July 2024 Newsletter: What happens after the landslide?

July 9, 2024

As the new government gets to work prioritising the country’s many demands, it is clearly too early to discuss how the world of business – and specifically insolvency, restructuring and turnaround – will be affected by eventual changes in policy direction. At pains not to scare the City, entrepreneurs and moderately minded supporters of the free market, PM Starmer has repeated the mantra of Wealth Creation at every possible opportunity. The implication is that the new Labour government won’t stand in the way of UK businesses making money, generating tax receipts and creating jobs. Fair enough, but detail on tax plans has been scarce so far. Furthermore, in reinforcing his commitment to important areas of spending, such as that on defence as a proportion of UK GDP, Starmer has been quick to qualify his assurances with the cryptic follow-up, “within our fiscal rules”.

The Buchler Phillips team will be sharing expert insight shortly, when the dust has settled on the Labour landslide and the challenging set of results for the Conservative Party. For now, businesses would be best advised to limit their expectations of a major leg-up from government, not least while there are few signs of a sustainable economic recovery in the foreseeable future.

Don’t hold your breath for big rate cuts

It took almost three years to get there, but UK inflation is now down to the Bank of England’s target of 2%. Next step, lower interest rates: when, though?

The Bank’s rate setters want to see sustainable data. Headline consumer and retail price rises have fallen, broadly, from 11% in July 2021, but there is still relatively stubborn inflation in the service sector. In addition, energy costs could still reintroduce some pressure in Q4 2024. Global inflation promises to return, with the US Federal Reserve delaying rate-cutting plans and the European Central Bank increasing inflation forecasts for the rest of the year. At home, the June 20 Bank meeting voted 7-2 to keep interest rates unchanged; the ‘rebels’ wanted a 0.25% cut. It had been the same story in May.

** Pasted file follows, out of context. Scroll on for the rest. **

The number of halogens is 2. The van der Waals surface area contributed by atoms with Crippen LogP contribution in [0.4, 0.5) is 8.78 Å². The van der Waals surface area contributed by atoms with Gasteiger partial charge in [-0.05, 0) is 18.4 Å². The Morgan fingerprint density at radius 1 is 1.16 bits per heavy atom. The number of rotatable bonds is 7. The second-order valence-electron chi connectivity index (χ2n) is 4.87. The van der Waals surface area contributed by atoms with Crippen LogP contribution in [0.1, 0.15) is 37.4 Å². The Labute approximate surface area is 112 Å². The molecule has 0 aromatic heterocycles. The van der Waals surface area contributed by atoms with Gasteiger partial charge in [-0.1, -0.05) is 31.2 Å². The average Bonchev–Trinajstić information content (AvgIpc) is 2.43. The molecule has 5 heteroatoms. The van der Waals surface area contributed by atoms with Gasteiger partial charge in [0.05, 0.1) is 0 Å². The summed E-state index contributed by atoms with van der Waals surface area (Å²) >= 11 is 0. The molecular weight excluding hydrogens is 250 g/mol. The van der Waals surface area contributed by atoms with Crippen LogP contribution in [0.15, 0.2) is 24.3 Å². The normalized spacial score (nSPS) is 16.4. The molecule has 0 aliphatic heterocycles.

July 17 will see new inflation numbers, but there will be no Bank meeting until August. Leaving the committee ahead of that will be one of the ‘rate holders’, to be replaced by a new member. The Fed will also have made its next interest rate decision in a meeting scheduled for July 30. A recent poll of 11 leading UK based investment bank and fund management economists saw all but one expecting a 0.25% cut in August; the odd one out thought it might be pushed out until September, but conceded it could still be August. The Bank is in no hurry, however, insisting that easing by 0.25% is still within the bounds of restrictive monetary policy.

So there will be no cheap money bonanza anytime soon. This reality is reflected in business confidence: the Institute of Directors’ Economic Confidence Index showed notable drops in business leaders’ investment intentions, which fell to +19 in June from +30 in May. Even accounting for a pre-election ‘wait and see’ mindset, confidence and investment plans won’t improve until the new government articulates a growth strategy that business leaders feel they can get firmly behind.